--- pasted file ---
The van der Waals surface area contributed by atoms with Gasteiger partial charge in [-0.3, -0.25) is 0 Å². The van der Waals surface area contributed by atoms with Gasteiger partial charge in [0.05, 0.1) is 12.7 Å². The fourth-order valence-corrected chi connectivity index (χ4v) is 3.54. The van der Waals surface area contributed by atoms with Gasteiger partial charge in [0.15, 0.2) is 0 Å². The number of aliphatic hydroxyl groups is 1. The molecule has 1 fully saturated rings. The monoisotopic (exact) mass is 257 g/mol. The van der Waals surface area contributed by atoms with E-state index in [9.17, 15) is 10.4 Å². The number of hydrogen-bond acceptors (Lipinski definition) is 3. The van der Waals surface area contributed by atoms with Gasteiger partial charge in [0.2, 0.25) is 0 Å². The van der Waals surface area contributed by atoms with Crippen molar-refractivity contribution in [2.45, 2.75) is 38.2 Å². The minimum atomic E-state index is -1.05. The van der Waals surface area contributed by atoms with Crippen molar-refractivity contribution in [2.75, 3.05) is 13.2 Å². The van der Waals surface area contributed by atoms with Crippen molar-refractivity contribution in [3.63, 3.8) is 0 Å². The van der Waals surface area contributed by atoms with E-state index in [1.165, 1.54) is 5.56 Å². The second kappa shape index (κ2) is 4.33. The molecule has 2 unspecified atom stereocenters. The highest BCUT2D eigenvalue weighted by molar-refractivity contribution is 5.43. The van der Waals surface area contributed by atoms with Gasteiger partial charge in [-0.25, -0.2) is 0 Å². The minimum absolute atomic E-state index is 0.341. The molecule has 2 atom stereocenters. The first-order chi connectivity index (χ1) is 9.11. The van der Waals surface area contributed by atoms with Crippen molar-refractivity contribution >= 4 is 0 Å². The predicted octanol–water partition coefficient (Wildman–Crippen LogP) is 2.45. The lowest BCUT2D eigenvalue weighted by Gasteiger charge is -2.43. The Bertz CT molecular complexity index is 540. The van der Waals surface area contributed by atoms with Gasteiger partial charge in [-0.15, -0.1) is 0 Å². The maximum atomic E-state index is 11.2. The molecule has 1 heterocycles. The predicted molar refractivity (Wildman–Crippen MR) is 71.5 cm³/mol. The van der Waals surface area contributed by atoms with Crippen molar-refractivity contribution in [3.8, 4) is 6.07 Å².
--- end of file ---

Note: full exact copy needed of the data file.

The van der Waals surface area contributed by atoms with Gasteiger partial charge in [-0.3, -0.25) is 0 Å². The van der Waals surface area contributed by atoms with Gasteiger partial charge in [0.05, 0.1) is 12.7 Å². The fourth-order valence-corrected chi connectivity index (χ4v) is 3.54. The van der Waals surface area contributed by atoms with Gasteiger partial charge in [0.15, 0.2) is 0 Å². The number of aliphatic hydroxyl groups is 1. The molecule has 1 fully saturated rings. The monoisotopic (exact) mass is 257 g/mol. The van der Waals surface area contributed by atoms with E-state index in [9.17, 15) is 10.4 Å². The number of hydrogen-bond acceptors (Lipinski definition) is 3. The van der Waals surface area contributed by atoms with Gasteiger partial charge in [0.2, 0.25) is 0 Å². The van der Waals surface area contributed by atoms with Crippen molar-refractivity contribution in [2.45, 2.75) is 38.2 Å². The minimum atomic E-state index is -1.05. The van der Waals surface area contributed by atoms with Crippen molar-refractivity contribution in [2.75, 3.05) is 13.2 Å². The van der Waals surface area contributed by atoms with Crippen molar-refractivity contribution in [3.63, 3.8) is 0 Å². The van der Waals surface area contributed by atoms with E-state index in [1.165, 1.54) is 5.56 Å². The second kappa shape index (κ2) is 4.33. The molecule has 2 unspecified atom stereocenters. The highest BCUT2D eigenvalue weighted by molar-refractivity contribution is 5.43. The van der Waals surface area contributed by atoms with Gasteiger partial charge in [-0.25, -0.2) is 0 Å². The minimum absolute atomic E-state index is 0.341. The molecule has 2 atom stereocenters. The first-order chi connectivity index (χ1) is 9.11. The van der Waals surface area contributed by atoms with Crippen molar-refractivity contribution >= 4 is 0 Å². The predicted octanol–water partition coefficient (Wildman–Crippen LogP) is 2.45. The lowest BCUT2D eigenvalue weighted by Gasteiger charge is -2.43. The Bertz CT molecular complexity index is 540. The van der Waals surface area contributed by atoms with Gasteiger partial charge in [-0.15, -0.1) is 0 Å². The maximum atomic E-state index is 11.2. The molecule has 1 heterocycles. The predicted molar refractivity (Wildman–Crippen MR) is 71.5 cm³/mol. The van der Waals surface area contributed by atoms with Crippen molar-refractivity contribution in [3.8, 4) is 6.07 Å².